State Awards Nearly $2.4M To Select Counties, Tribes For Opioid Treatment

Grants Aim To Improve Access To Medication-Assisted Treatment

oxycodone-acetaminophen pills
This Tuesday, Aug. 15, 2017 photo shows an arrangement of pills of the opioid oxycodone-acetaminophen. Patrick Sison/AP Photo

The state has awarded 17 counties and four tribes around $2.4 million for opioid treatment. Wisconsin health officials say the long-term goal is to reduce the number of deaths and hospitalizations statewide.

The money comes from a two-year $15.2 million grant from the federal Substance Abuse and Mental Health Services Administration. Around 900 people received help through last year’s grants, said Paul Krupski, opioid initiatives director with the Wisconsin Department of Health Services.

He said this funding round aims to improve access to medication-assisted treatment.

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“Medication-assisted treatment is an evidence-based approach to treat opioid use disorder, so making sure that’s available and it is available along with the counseling services, the recovery and peer support services … is super important to promoting long-term recovery,” he said.

County and tribal governments that received awards were ranked based on the number of overdoses, deaths or difficulties accessing treatment. Krupski hopes the funding will improve treatment options across the state and save lives.

Krupski said counties and tribes can use the money to provide treatment with medications like methadone, buprenorphine products and naltrexone.

“The long-term goal is seeing a reduction in opioid-related deaths. That’s something that unfortunately we continue to see an increase in the last several years,” he said.

Wisconsin saw a record 883 overdose deaths last year, according to the state.

Douglas County Health and Human Services received a $75,000 grant for opioid treatment.

Douglas County Health and Human Services Deputy Director Dave Longsdorf said the county plans to use the funds for opioid detox, inpatient treatment and medication-assisted treatment. Longsdorf said they’ll work with the Lake Superior Community Health Center in Superior to offer Suboxone, a buprenorphine product that reduces symptoms of addiction and withdrawal.

“We will have a small amount set aside to assist people in paying for it if they meet income eligibility standards,” he said. “However, medical assistance and private insurance will typically pay for that.”

He said the county may provide case management or fund transportation costs in order to improve access to medication-assisted treatment. In addition, Longsdorf said the money could potentially fund inpatient treatment for 17 people at residential care facilities for up to 30 days.

“Consumers that are at those programs receive one-on-one counseling. They receive group counseling. They kind of navigate support groups that are available, and they really spend that entire time working on getting through at least the early stages of their addiction,” said Longsdorf.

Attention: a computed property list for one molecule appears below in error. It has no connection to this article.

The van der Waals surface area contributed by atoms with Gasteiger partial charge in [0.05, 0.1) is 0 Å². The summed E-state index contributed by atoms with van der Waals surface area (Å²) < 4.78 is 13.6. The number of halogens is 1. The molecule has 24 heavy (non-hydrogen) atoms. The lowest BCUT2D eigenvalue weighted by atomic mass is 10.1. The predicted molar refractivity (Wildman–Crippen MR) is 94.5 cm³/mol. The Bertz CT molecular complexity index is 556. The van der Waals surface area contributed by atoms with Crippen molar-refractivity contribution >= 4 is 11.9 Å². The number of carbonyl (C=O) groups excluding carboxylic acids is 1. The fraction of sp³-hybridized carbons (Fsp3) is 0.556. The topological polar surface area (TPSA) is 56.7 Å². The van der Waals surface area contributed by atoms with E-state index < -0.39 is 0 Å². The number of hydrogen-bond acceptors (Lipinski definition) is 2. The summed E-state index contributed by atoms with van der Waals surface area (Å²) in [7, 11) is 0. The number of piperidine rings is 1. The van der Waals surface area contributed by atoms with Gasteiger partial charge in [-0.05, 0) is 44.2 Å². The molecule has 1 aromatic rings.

Longsdorf said the county has long struggled to overcome barriers to inpatient treatment, including a lack of coverage under medical assistance. He said medical assistance is often not accepted for outpatient services as well. He noted nearby Minnesota providers tend to offer services to their residents because of Wisconsin’s lower Medicaid reimbursement rate.

Wisconsin’s reimbursement rate prompted the Human Development Center (HDC) in Douglas County to end its substance abuse and behavioral health services at the end of last year and migrate those services to the Lake Superior Community Health Center in Superior, according to Betsy Byler, director of outpatient, behavioral health and substance abuse services with the Lake Superior Community Health Center. The Wisconsin Department of Health Services raised reimbursement rates for mental health and substance abuse disorder services this year, but the increase fell short of covering costs that would allow providers like HDC to continue offering those services.

Byler said they’ve been able to continue behavioral health and substance abuse services at the Lake Superior Community Health Center, which takes advantage of an enhanced Medicaid reimbursement rate. The move has meant a more robust service offering for clients at the center that includes access to medication-assisted treatment.

“This area, in terms of Douglas County, has been really underserved in that area so it’s a really big deal to have this program in general,” she said. “In the past, clients have had to travel to Ashland or into Minnesota past Duluth down towards the cities or Brainerd in order to get medication to help with their recovery for opioid addiction.”

St. Croix, Brown, Dane and La Crosse counties are among other governments that received grants. In addition, the Bad River and Lac du Flambeau tribes along with the Ho-Chunk Nation and Stockbridge-Munsee Band of Mohican Indians also received funding for opioid treatment.